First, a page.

TOWN OF WITTENBERG — The familiar fragrance of Christmas trees isn’t the only scent wafting across Spring Brook Tree Farm.

“Everyone who gets a tree also gets one of my homemade cookies,” Betty Zeinert said with a smile. “People say they taste good and you can smell when they’re baked and ready to eat. I end up making a lot of them during the holidays, maybe about 400 or 500 cookies.”

That genuine personal touch defines Spring Brook Tree Farm, where Betty, 75, and her husband, Darwin, 77, have been welcoming families and making memories since they started selling Christmas trees in 1995.

“We don’t have a lot of gimmicks,” Darwin said. “We just have a passion for growing and selling Christmas trees and helping create special moments for people.”

Added Betty: “People love feeling the fresh air and having that freedom of walking in something that’s not commercialized. It’s very natural here. We have a lot of families come and make it a tradition to pick a tree on our farm. Many children cut their very first Christmas tree here, and we love that. It’s fabulous sharing this with families.”

More than 8,000 balsam fir, Fraser fir and Canaan fir trees blanket Spring Brook Tree Farm’s 79 acres. They are available as cut-your-own or pre-cut.

“We have a lot of choose-and-cuts where families come out and the children are all so happy when they jump out of the vehicle,” Darwin said. “We like to see that.”

The Zeinerts share that enthusiasm for agriculture and the outdoors.

Darwin was raised on his family’s 40-cow dairy farm in the nearby Shawano County community of Shepley. After high school he attended UW-River Falls and went on to earn his master’s degree in agricultural education.

Darwin spent 35 years teaching agriculture, including seven years as a high school ag teacher/FFA adviser at Seneca, Crivitz and Bowler schools, and 28 years at Northcentral Technical College.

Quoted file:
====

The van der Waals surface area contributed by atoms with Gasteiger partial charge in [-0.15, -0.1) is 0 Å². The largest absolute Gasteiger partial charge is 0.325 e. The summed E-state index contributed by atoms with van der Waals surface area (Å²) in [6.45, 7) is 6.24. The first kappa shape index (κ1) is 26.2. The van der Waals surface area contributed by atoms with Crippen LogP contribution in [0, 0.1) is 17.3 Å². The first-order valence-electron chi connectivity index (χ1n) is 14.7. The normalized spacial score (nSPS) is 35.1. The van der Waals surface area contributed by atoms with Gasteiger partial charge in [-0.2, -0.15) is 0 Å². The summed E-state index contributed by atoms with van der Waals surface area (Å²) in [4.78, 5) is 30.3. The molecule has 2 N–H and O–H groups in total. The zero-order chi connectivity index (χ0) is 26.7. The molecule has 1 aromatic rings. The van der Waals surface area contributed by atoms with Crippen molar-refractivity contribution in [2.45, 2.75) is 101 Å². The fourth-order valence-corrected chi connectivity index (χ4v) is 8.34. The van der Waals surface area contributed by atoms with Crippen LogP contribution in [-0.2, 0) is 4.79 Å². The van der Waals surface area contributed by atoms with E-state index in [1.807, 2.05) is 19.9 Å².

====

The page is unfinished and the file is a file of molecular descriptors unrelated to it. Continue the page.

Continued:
Meanwhile, Betty was raised nearby in the rural village of Tigerton. When Darwin first mentioned his idea of starting a tree farm, Betty wholeheartedly agreed.

“I was in agriculture, so I knew something about trees,” Darwin said. “We both gave it a try and never looked back.”

The couple bought 40 acres in 1974 and eventually added another 39 acres, giving them their current total of 79 acres. Their first batch of 1,000 seedlings was planted in 1985 “with the intent of it being something for our retirement later in life,” Darwin said.

Ten years later, the first Christmas trees were big enough to be sold.

Before the Zeinerts bought the land, the property was known as Spring Brook Dairy Farm and much of the land was used for growing alfalfa and corn. For a while, the Zeinerts raised several cattle, as well as pigs and chickens, before opting to start a tree farm.

“I just like to watch things grow,” said Darwin, who also nurtures a vegetable garden. “And I enjoy going out there and trimming trees. It’s like a hobby. We don’t run it as a profitable business. It’s a hobby that pays a little bit and lets us have fun meeting new people.”

Betty said they do some wholesale selling as well.

The Zeinerts don’t employ any workers, so they hand-trim the trees with occasional assistance from some of their grandchildren. Overall, the couple has five children, eight grandchildren and three great-grandchildren.

Some children and adults visit Spring Brook Tree Farm not only to select a tree but to slide down a large hill on the property.

“Everybody loves going to the top of our hill,” Betty said. “Darwin made a long bench there. People will bring their sandwiches and go up there and have lunch. It’s beautiful up there. You can overlook all the Christmas trees from there.”

Spring Brook Tree Farm, at W17076 Willow Road, is open most days during the holiday season. “We like to close by about 4 o’clock,” Darwin said, noting they sell by the honor system if someone comes when they’re gone.

For more information about the tree farm, call 715-253-2883.